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Abu Dhabi, UAEMonday 25 June 2018

Oman deaths: Three Indian workers die in 'accident' on board ship in Sohar port

Witnesses said the workers died after inhaling ethane gas that had leaked from the cargo of a ship docked at the port

A view of Oman's Sohar port. The country's Central Bank Governor says Oman has the means to maintain its currency peg and has no plans to change it. Saleh Al Shaibany
A view of Oman's Sohar port. The country's Central Bank Governor says Oman has the means to maintain its currency peg and has no plans to change it. Saleh Al Shaibany

Three Indian workers died in an accident on board a ship in the northern Omani city of Sohar, the Sohar Industrial Port Company said on Sunday.

Witnesses said the workers died after inhaling ethane gas that had leaked from the cargo of a ship docked at the port.

“SIPC is working closely with the concerned authorities to investigate the precise cause of the accident,” the port company said in a statement issued to The National.

SIPC said the accident happened on Saturday night but did not provide any further details.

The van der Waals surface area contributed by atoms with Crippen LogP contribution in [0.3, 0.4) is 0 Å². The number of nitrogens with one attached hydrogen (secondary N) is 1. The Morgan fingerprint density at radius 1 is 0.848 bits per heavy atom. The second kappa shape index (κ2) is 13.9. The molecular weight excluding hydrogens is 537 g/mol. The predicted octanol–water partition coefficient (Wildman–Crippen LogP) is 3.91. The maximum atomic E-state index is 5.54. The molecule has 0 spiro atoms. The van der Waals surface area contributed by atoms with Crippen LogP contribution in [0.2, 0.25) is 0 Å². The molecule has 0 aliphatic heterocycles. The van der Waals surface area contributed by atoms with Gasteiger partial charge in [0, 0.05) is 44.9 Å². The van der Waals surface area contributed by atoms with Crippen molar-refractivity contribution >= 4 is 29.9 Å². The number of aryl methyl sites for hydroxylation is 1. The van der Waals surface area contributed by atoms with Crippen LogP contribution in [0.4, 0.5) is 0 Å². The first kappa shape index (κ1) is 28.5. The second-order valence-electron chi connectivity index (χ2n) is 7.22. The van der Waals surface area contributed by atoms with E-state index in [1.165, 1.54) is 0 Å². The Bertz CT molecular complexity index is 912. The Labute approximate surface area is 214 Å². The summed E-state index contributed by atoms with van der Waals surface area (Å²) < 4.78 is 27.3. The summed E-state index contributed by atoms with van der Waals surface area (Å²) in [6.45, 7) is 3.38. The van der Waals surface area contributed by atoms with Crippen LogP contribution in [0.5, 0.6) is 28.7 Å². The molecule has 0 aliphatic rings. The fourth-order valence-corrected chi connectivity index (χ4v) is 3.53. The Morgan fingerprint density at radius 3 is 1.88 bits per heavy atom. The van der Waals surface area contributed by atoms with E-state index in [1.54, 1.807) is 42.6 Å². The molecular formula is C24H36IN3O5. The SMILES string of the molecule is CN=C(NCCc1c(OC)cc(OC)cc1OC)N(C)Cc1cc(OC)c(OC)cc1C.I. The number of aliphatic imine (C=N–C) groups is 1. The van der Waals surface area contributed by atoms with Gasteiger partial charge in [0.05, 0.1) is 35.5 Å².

“Ethane gas leaked from the ship’s cargo haul where it was stored and these workers inhaled it and died,” a witness told The National.

Another witness said port workers were unable to leave their offices for several hours due to the leak.

“The gas leak escaped in the air and we could not dare go out. It is a deadly one and if you don’t immediately get medical attention then you die within 30 minutes,” a third witness said.

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Ethane, a by-product of oil refinery, is used in the petrochemical industries.

The SIPC freezone is home to one of two oil refineries in Sohar. The refinery usually produces 116,000 barrels a day but is currently producing more — 198,000 barrels per day. The freezone is also home to methanol and aluminium plants, both of which produce ethane.

It is not clear how the gas leak occurred but SIPC workers said the port authorities did not respond quickly enough to the situation.

“Questions can be raised [about] how the leak happened and where were the supervisors who were supposed to unload the stuff safely," an SIPC worker, who did not want to be identified, told The National.

"Also it appears the emergency response of SIPC was poor."